The Internet is Annie’s main avenue when it comes to making these neglected voices heard. There is also a certain press. Something like The Guardian or DemocracyNow! for the young people of Parkland. These media recognise the promise of the young people and actively support their cause as a positive force for democracy. Annie has struck up a solid friendship with some of the staff and the editor at one of the rare national papers, The Daily, to cover such questions.

Fenchaw, the editor of The Daily in Annie’s story, says “I like the idea of short eyewitness reports. At a time when truth is being challenged, the use of multiple perspectives from people who were at the scene gives solidity to the acts portrayed and enriches the narration without being difficult to read.

To return to the reality a moment, the fact that Emma and her fellow Florida students were in the classroom when the shooter opened fire, who lost dear friends to that violence, makes their story so compelling. It is also their determination and their ability to articulate a coherent vision of the future that gives their stories the hope we yearn for. As Annie says, disagreeing with advice given by an adult about the telling of stories, “Sure, there were necessarily upsets and things didn’t always go as planned, but what readers really wanted was a story that made sense of the world around them and gave hope.”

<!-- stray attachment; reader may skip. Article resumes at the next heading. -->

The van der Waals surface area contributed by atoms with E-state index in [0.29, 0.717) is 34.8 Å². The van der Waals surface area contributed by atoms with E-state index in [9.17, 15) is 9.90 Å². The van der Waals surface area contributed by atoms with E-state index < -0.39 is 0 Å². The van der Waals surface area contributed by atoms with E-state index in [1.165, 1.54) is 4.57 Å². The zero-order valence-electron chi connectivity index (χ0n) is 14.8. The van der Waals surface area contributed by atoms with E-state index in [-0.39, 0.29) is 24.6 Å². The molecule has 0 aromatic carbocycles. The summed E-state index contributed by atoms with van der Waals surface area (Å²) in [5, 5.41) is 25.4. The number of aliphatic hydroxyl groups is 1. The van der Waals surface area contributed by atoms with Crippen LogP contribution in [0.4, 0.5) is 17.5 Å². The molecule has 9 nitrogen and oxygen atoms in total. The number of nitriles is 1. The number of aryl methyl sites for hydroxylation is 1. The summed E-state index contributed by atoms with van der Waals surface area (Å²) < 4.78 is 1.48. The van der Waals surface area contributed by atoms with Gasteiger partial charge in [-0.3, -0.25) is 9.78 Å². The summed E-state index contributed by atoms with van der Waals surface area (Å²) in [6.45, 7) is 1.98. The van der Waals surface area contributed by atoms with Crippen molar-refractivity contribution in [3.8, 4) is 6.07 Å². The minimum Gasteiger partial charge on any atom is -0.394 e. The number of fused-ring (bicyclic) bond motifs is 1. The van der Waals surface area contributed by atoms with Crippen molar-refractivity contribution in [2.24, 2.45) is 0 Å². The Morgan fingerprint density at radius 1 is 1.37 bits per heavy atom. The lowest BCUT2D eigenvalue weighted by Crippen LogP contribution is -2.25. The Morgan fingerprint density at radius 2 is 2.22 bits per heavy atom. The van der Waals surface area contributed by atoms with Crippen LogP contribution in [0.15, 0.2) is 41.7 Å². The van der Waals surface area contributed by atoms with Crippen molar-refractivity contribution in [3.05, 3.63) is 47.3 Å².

When Annie’s friend Riya in Stories People Tell suggests setting up a dedicated website to publish these short eyewitness reports, Annie refuses. “I don’t want to be cornered into making more. They are good because the moment was right and people had something to say. But if we feel obliged to continue, we might lose that spontaneity and urgency.” Annie is no doubt right. Herein lies the difficulty of Emma, the Marjory Stoneman Douglas students and all the others in their nationwide movement as they move forward. How do you pursue the impetus without getting trapped by the routine of ineffective ways and means that adults use?

Stories People Tell
Order it. Read it. Talk about it.

The politics of elimination

Stories People Tell front cover

A systematic striving to eliminate as a solution to problems is a self-defeating, reckless if not unhinged way of behaving.